Ask “Mr. Music”
Jerry Osborne


DEAR JERRY: Like most everyone who ever listened to popular music, I have heard “Tennessee” Ernie Ford's “Sixteen Tons” countless times.

But not until my recent purchase of a Kingston Trio LP, “Time to Think” (Capitol ST-2011), did I realize there is a reference in “Sixteen Tons” I have never understand. Along with the hook line, which I do relate to, “another day older and you're deeper in debt,” Ford also sings “I loaded sixteen tons of number nine coal.”

On the Kingston Trio album, in “Coal Tattoo,” lead singer John Stewart sings about “a blue tattoo on the side of my head left by the number nine coal.”

If more than one song mentions number nine coal, and not any other number coal, there must be a reason. Why is number nine more special than other numbered coal?

Before writing you, I tried many internet searches, not a one of which even begins to answer my question. Complicating searches more is a Rock group whose name is Number Nine Coal
—Denise Giamonti, Evansville, Ind.

DEAR DENISE: It may be “Coal Tattoo” that made you curious, though a much more famous song, “Nine Pound Hammer,” could have done the same. Coincidentally, that one is also written by “Sixteen Tons” composer, the legendary Merle Travis.

In “Nine Pound Hammer,” Merle writes: “when I'm long gone, you can make my tombstone out of number nine coal.”

Among the many stars, besides Travis, to record “Nine Pound Hammer” are: Beau Brummels; Brothers Four; Johnny Cash; Sanford Clark; Bill Monroe; Ralph Stanley; and Hank Thompson.

“Sixteen Tons” and “Nine Pound Hammer,” along with two more coal mine songs, “Dark As a Dungeon” and “Over By Number Nine” (there's that number again), all first appeared on “Folk Songs of the Hills,” a 78 rpm album by Merle Travis. This four-disc set, recorded in August 1946, came out the following year (Capitol AD-50).

Travis wrote songs with meaningful lyrics, usually about topics he knew well. As the son of a coal miner in eastern Kentucky, Merle understood the working conditions the men faced.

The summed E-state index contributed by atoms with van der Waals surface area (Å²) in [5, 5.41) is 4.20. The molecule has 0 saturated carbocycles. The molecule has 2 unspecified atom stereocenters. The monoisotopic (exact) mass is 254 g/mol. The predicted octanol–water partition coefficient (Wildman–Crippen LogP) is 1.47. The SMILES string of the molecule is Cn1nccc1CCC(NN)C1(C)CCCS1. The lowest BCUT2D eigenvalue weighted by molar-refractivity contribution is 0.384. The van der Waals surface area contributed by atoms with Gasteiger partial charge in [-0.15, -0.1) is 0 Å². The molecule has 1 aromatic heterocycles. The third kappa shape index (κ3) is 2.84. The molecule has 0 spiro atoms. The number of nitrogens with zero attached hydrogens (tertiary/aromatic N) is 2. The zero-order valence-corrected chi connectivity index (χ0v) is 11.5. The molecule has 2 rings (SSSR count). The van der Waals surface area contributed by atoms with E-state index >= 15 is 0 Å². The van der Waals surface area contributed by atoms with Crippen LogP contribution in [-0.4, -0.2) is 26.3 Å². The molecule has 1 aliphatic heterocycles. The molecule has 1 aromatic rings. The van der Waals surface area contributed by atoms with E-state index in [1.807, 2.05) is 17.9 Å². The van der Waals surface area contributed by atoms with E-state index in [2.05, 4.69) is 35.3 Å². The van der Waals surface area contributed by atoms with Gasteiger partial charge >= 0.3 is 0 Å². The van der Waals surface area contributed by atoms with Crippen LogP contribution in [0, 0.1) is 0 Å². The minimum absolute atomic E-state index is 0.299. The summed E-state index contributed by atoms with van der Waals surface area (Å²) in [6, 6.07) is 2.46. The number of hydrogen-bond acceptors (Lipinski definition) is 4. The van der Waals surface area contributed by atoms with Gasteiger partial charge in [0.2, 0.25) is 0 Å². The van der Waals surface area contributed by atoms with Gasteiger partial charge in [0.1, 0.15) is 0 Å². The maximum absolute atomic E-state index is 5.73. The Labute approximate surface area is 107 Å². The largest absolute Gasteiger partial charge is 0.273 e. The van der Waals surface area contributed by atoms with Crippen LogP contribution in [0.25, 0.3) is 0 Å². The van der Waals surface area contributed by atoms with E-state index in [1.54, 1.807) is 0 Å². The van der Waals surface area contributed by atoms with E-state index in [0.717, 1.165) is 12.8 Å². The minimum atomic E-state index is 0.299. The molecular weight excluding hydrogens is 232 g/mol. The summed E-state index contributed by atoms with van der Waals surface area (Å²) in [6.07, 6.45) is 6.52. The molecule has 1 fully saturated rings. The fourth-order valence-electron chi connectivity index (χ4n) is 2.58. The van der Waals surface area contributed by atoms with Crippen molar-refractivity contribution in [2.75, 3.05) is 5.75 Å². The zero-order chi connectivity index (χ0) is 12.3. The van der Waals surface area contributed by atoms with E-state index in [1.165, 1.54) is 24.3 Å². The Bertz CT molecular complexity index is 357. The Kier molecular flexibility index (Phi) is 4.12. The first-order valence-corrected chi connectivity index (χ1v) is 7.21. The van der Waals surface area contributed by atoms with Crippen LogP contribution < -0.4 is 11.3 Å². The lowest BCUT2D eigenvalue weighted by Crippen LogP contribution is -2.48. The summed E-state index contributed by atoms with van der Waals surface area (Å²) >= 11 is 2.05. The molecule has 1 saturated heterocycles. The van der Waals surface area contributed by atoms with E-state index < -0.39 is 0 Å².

On “Folk Songs of the Hills,” Merle talks a bit about his inspiration for “Sixteen Tons”:

“There is many a Kentucky coal miner that nearly does owe his soul to the company store. He gets so deep in debt to the coal company he's a-working for, that he goes on for years without bein' paid one red cent in real honest-to-goodness money.

“But he can always go to the company store and draw flickers, or scrip. That's little brass coins that you can't spend nowhere but at the company store. So they add that against his account, and every day he gets a little deeper in debt.”

As for numbered coal, the designation assigned to a coal seam, or coal bed, is also used to describe the coal from that particular seam. Thus number nine coal is mined from the number nine seam.

In the western Kentucky mines, for example, the two most common coal numbers are nine and 11.

Other regions of the country have their own coal labels, which include many different numbers as well as names without numbers, or both. Kentucky mines also refer to their number nine coal as Springfield coal.

Writers of poems and songs probably find the alliteration and rhyming opportunities better with number nine than, say, number 11.

For the record, neither John Lennon's “Number Nine Dream,” nor any songs by Nat or Natalie Coal, have anything to do with mining.

Mr. Music could not have become Mr. Miner today without valuable assistance from John Hiett, PG, of the Office of Mine Safety & Licensing, in Frankfort, Ky.

Hiett is also the co-author (with Charles L. Rick) of “Revised Correlation Chart of Coal Beds, Coal Zones, and Key Stratigraphic Units in the Pennsylvanian Rocks of Eastern Kentucky” (1994, published by the U.S. Geological Survey, Department of the Interior).

DEAR JERRY: Is it true a new marketing plan is coming and the big labels will return to making vinyl albums? I am told they might include an MP3 with the record, for computers and other digital players?
—Matthew Corning, Lancaster, Pa.

DEAR MATTHEW: Many companies are already doing this, with more expected to join the vinyl resurgence faction this year.

Lots of new LPs now come with a coupon good for an online download of the same music, though others make having the digital counterpart even easier by packaging a CD with the record album.

Retailers of record players, record cleaners, needles, cartridges, and other vinyl accessories say they expect 2008 to be their best year since the '80s when it was a $20 to $30 billion industry. Woo-Hoo!

IZ ZAT SO? It seems the return to vinyl reaches a new peak every few months, but the movement has been brewing for a couple of years.

The Recording Industry Association of America, and other industry sources, report vinyl LP shipments increased nearly 40% in 2007 to over 1.3 million more units than in 2006.

During that same period, compact disc sales dipped about 18%, or roughly 511 million units.

In terms of which direction each is headed, the graph for 2008, tracking both formats, is expected to mirror that of 2007.

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